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No neurochemical evidence of brain injury after blast overpressure by repeated explosions or firing heavy weapons.

Artikel i vetenskaplig tidskrift
Författare Kaj Blennow
Michael Jonsson
N Andreasen
Lars Rosengren
Anders Wallin
P A Hellström
Henrik Zetterberg
Publicerad i Acta neurologica Scandinavica
Volym 123
Sidor 245-51
ISSN 1600-0404
Publiceringsår 2011
Publicerad vid Institutionen för neurovetenskap och fysiologi, sektionen för klinisk neurovetenskap och rehabilitering
Institutionen för neurovetenskap och fysiologi, sektionen för psykiatri och neurokemi
Sidor 245-51
Språk en
Länkar dx.doi.org/10.1111/j.1600-0404.2010...
Ämneskategorier Psykiatri

Sammanfattning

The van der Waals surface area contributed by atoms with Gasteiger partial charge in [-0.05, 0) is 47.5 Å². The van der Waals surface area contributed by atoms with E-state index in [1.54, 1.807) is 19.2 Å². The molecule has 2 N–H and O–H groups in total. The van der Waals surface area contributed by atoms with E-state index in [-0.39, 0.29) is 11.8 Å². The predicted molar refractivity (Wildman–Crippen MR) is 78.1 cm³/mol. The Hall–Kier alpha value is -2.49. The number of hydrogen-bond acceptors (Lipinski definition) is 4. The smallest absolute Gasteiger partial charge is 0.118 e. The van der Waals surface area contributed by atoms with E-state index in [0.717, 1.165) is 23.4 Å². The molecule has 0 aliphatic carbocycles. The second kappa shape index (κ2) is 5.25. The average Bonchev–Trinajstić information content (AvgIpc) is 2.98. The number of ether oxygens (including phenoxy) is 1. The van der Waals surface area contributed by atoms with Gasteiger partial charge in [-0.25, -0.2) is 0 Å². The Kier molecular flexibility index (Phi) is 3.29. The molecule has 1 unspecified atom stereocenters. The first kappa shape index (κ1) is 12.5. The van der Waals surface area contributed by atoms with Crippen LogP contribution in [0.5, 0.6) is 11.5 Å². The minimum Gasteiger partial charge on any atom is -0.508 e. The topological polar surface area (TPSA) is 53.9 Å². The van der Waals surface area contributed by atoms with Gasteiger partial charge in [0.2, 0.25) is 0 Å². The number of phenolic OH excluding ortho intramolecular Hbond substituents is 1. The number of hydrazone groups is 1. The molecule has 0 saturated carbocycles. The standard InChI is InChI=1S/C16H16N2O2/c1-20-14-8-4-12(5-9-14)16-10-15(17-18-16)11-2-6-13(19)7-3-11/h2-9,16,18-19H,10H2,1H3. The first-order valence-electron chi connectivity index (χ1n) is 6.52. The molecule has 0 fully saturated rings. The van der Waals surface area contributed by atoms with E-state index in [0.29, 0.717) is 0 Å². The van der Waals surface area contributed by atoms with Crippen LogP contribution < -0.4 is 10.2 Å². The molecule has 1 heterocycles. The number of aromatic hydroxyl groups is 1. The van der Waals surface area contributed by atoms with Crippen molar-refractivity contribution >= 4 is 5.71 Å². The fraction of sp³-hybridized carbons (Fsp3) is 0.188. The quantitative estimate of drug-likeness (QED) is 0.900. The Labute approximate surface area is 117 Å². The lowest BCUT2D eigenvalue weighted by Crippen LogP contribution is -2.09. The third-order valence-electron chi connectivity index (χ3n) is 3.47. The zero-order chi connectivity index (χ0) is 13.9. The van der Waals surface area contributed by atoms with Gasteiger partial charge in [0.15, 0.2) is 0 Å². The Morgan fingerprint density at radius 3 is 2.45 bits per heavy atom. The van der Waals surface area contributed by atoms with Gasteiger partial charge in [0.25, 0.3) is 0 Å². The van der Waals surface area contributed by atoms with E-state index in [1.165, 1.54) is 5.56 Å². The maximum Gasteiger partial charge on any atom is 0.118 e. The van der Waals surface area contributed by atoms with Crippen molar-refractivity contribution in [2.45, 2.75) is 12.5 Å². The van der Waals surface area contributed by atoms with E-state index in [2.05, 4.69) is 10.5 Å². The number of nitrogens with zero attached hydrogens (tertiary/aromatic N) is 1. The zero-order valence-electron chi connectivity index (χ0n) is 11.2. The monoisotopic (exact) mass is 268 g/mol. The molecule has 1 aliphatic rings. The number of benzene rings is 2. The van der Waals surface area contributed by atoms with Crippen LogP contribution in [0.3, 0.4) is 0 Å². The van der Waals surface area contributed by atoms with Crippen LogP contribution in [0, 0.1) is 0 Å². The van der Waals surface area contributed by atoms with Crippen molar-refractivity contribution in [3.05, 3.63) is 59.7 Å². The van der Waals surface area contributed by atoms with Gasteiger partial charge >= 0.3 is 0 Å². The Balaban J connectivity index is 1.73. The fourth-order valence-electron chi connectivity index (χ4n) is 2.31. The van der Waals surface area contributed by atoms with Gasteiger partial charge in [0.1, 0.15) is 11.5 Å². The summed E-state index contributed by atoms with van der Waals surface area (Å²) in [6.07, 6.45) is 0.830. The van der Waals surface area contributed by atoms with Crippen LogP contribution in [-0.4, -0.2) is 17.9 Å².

Blennow K, Jonsson M, Andreasen N, Rosengren L, Wallin A, Hellström PA, Zetterberg H. No neurochemical evidence of brain injury after blast overpressure by repeated explosions or firing heavy weapons.Acta Neurol Scand: DOI: 10.1111/j.1600-0404.2010.01408.x .(c) 2010 John Wiley & Sons A/S. Background - Psychiatric and neurological symptoms are common among soldiers exposed to blast without suffering a direct head injury. It is not known whether such symptoms are direct consequences of blast overpressure. Objective - To examine if repeated detonating explosions or firing if of heavy weapons is associated with neurochemical evidence of brain damage. Materials and methods - Three controlled experimental studies. In the first, army officers were exposed to repeated firing of a FH77B howitzer or a bazooka. Cerebrospinal fluid (CSF) was taken post-exposure to measure biomarkers for brain damage. In the second, officers were exposed for up to 150 blasts by firing a bazooka, and in the third to 100 charges of detonating explosives of 180 dB. Serial serum samples were taken after exposure. Results were compared with a control group consisting of 19 unexposed age-matched healthy volunteers. Results - The CSF biomarkers for neuronal/axonal damage (tau and neurofilament protein), glial cell injury (GFAP and S-100b), blood-brain barrier damage (CSF/serum albumin ratio) and hemorrhages (hemoglobin and bilirubin) and the serum GFAP and S-100b showed normal and stable levels in all exposed officers. Discussion - Repeated exposure to high-impact blast does not result in any neurochemical evidence of brain damage. These findings are of importance for soldiers regularly exposed to high-impact blast when firing artillery shells or other types of heavy weapons.

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